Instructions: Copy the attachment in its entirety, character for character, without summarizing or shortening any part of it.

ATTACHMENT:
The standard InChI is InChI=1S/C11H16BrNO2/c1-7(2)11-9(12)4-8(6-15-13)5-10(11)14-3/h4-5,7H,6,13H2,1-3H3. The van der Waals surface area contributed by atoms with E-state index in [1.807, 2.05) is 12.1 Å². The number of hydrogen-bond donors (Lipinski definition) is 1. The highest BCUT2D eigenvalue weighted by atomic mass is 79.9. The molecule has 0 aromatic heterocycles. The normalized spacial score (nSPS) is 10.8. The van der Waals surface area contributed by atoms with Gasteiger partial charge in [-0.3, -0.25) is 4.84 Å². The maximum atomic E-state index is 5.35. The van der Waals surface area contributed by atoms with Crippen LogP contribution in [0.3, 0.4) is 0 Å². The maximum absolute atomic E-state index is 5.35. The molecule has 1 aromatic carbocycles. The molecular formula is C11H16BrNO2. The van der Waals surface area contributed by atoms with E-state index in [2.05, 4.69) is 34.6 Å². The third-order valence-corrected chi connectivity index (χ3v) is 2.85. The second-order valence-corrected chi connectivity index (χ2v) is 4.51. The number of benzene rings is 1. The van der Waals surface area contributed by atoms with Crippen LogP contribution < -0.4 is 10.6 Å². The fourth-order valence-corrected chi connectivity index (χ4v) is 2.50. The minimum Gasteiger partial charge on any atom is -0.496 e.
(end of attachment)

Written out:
The standard InChI is InChI=1S/C11H16BrNO2/c1-7(2)11-9(12)4-8(6-15-13)5-10(11)14-3/h4-5,7H,6,13H2,1-3H3. The van der Waals surface area contributed by atoms with E-state index in [1.807, 2.05) is 12.1 Å². The number of hydrogen-bond donors (Lipinski definition) is 1. The highest BCUT2D eigenvalue weighted by atomic mass is 79.9. The molecule has 0 aromatic heterocycles. The normalized spacial score (nSPS) is 10.8. The van der Waals surface area contributed by atoms with Gasteiger partial charge in [-0.3, -0.25) is 4.84 Å². The maximum atomic E-state index is 5.35. The van der Waals surface area contributed by atoms with Crippen LogP contribution in [0.3, 0.4) is 0 Å². The maximum absolute atomic E-state index is 5.35. The molecule has 1 aromatic carbocycles. The molecular formula is C11H16BrNO2. The van der Waals surface area contributed by atoms with E-state index in [2.05, 4.69) is 34.6 Å². The third-order valence-corrected chi connectivity index (χ3v) is 2.85. The second-order valence-corrected chi connectivity index (χ2v) is 4.51. The number of benzene rings is 1. The van der Waals surface area contributed by atoms with Crippen LogP contribution < -0.4 is 10.6 Å². The fourth-order valence-corrected chi connectivity index (χ4v) is 2.50. The minimum Gasteiger partial charge on any atom is -0.496 e.